Further, why can’t my wife’s evite for our party have the words “Super Bowl” on the graphic, or even the Super Bowl logo? It’s certainly a descriptive  fair use (most likely a “traditional” fair use, although the “nominative” fair use exceptions may also apply) to describe the purpose for our events.    Perhaps Ron Coleman put it best:

It’s the overselling that’s offensive, because of course the NFL has a trademark right to SUPER  BOWL.  But like all IP owners, the league has set up a campaign not only to protect its legitimate rights but a buffer of illegimate intimidation-based quasi-rights around the real thing.

This buffer zone not only establishes a zone of litigation-based (not legal-based, litigation-based) early warning triggers around the real rights, such that any would-be infringer on the trademark would have to traverse the hopelessly expensive no-man’s land of illegitimate litigation threats.  It also has an even more insidious effect of actually causing an expansion of the original right itself.  It does this by actually enhancing the perceived “untouchability” of the real trademark, i.e., its isolation in the market, cinching the future results of consumer surveys and other indices (including, of course, the claim that mark holder “vigorously enforces” its rights) that could be used in a future trademark infringement or dilution claim. This is a privilege Congress, but far more so the judiciary, the latter of which almost never enforces the extant, if weak, fee-shifting provisions of the Lanham Act, have reserved exclusively to wealthy trademark owners.

So when you go to watch The Big Game this Sunday, at your church, at your home or at a purveyor of libations, please, take a moment, and enjoy the spectacle of intellectual property rights that abound.

… Oh, and call it the Super Bowl, just once. But maybe think twice before watching it on Frank’s 2000-inch TV.

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Filed under First Amendment, Law, Society, Trademarks

All Apple, all the time

From Gizmodo, this excellent post summarizing all of Apple Computer’s major legal IP battles (including the trademark battle with Apple Records, the Beatles’ record label and the resulting “sosumi” alert sound, the patent battle with Creative over the iPod’s nesting menus system, the devastating copyright battle with Microsoft, and the current IP battle with Psystar over Psystar’s Mac clones and the installation of Mac OS X on non-Apple hardware) and their outcomes.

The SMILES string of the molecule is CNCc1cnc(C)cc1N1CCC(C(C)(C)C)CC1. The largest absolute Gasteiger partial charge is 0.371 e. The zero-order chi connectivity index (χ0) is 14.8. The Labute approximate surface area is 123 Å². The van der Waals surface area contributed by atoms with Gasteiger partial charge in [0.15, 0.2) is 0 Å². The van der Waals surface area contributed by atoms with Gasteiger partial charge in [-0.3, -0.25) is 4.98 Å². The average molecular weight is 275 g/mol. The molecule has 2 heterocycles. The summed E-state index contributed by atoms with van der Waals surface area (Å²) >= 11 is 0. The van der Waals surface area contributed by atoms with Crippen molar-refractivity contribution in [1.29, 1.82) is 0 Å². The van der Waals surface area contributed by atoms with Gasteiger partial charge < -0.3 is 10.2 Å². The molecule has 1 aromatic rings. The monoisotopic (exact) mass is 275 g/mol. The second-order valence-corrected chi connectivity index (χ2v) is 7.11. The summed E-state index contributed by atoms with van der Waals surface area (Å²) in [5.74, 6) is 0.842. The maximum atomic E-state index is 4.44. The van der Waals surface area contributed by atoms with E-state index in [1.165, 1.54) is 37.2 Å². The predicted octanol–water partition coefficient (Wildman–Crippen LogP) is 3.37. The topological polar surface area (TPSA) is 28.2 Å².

A company never afraid of a good IP fight, either as a plaintiff or defendant

A company never afraid of a good IP fight, either as a plaintiff or defendant

As a (former?) Mac Addict, I do bask in the glow of the amazing creativity that Apple, particularly when led by Mr. Jobs, has managed to emit.  As an IP attorney, I would have loved to have been involved with many of these disputes (particularly the trademark battles–APPLE itself is a somewhat tough brand, and they’ve done a good job protecting it but not going over the top by suing, say, Applebees because Apple Computer serves food in its employee dining room), but I have to recognize that it is still like any other business, and sometimes it may go a bit too far to protect its awesome ideas (at generally-above-market-prices).

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Copyright/First Amendment Blog (from the Dark Side)?

Today, I stumbled across a (fairly) new First Amendment, copyright, and elections blog called Copyrights & Campaigns. Its author, Ben Sheffner, describes himself as “a copyright/First Amendment/media/entertainment attorney with a journalism background and a strong interest in politics” and the blog as providing “news and analysis of copyright, First Amendment, and related issues from a pro-copyright-owner perspective, with emphasis on the interaction of these issues with campaigns and the political process.”

It’s not too often that you see a blogger in the soft-IP, First Amendment platform specifically blogging from the “pro-copyright owner perspective,” and his prolific postings will certainly be interesting reads for me.  He has a number of recent postings of interest, such as:

  • An update on the Tenenbaum case, finding a request for amicus signatories from Tenenbaum as well as a discussion of amicus filings by the Courtroom View Network (the “network” that was originally charged with narrowcasting the oral argument), a group of news organizations, and the EFF’s amicus brief, which Scheffner himself has signed on;
  • A post comparing the Obama logo to the Pepsi Logo; and
  • A fisk refuting an article in the ABA Journal called “Copyright in the Age of YouTube.”

The blog is updated regularly, has insightful commentary you can’t find other places in the blogosphere, and is a just plain good read.  It’s on my blogroll, in my RSS aggregator, and I hope it finds its way to yours as well.  Even if Sheffner may be, at times, the copyright equivalent of Grand Moff Tarkin.

Nah... hes just a good copyright blogger.

Nah... he's just a good copyright blogger.

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Filed under Copyrights, Law, Society